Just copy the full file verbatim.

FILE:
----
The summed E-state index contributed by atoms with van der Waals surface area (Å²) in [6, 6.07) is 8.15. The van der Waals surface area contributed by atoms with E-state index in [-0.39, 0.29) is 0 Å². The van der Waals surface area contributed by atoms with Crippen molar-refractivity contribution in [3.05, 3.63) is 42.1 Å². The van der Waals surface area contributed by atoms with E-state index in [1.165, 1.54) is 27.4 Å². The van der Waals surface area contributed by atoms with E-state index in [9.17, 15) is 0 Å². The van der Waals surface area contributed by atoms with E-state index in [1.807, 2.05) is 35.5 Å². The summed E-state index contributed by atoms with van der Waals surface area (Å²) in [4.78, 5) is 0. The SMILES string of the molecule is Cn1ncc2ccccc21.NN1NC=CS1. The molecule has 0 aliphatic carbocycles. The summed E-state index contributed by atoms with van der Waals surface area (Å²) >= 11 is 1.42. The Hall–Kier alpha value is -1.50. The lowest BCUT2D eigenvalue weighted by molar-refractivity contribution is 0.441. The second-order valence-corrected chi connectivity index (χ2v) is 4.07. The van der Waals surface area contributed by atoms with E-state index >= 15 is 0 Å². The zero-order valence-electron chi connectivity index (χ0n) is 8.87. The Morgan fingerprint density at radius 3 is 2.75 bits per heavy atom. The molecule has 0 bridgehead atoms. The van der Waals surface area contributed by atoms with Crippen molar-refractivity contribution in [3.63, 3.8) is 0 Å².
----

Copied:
The summed E-state index contributed by atoms with van der Waals surface area (Å²) in [6, 6.07) is 8.15. The van der Waals surface area contributed by atoms with E-state index in [-0.39, 0.29) is 0 Å². The van der Waals surface area contributed by atoms with Crippen molar-refractivity contribution in [3.05, 3.63) is 42.1 Å². The van der Waals surface area contributed by atoms with E-state index in [1.165, 1.54) is 27.4 Å². The van der Waals surface area contributed by atoms with E-state index in [9.17, 15) is 0 Å². The van der Waals surface area contributed by atoms with E-state index in [1.807, 2.05) is 35.5 Å². The summed E-state index contributed by atoms with van der Waals surface area (Å²) in [4.78, 5) is 0. The SMILES string of the molecule is Cn1ncc2ccccc21.NN1NC=CS1. The molecule has 0 aliphatic carbocycles. The summed E-state index contributed by atoms with van der Waals surface area (Å²) >= 11 is 1.42. The Hall–Kier alpha value is -1.50. The lowest BCUT2D eigenvalue weighted by molar-refractivity contribution is 0.441. The second-order valence-corrected chi connectivity index (χ2v) is 4.07. The van der Waals surface area contributed by atoms with E-state index >= 15 is 0 Å². The zero-order valence-electron chi connectivity index (χ0n) is 8.87. The Morgan fingerprint density at radius 3 is 2.75 bits per heavy atom. The molecule has 0 bridgehead atoms. The van der Waals surface area contributed by atoms with Crippen molar-refractivity contribution in [3.63, 3.8) is 0 Å².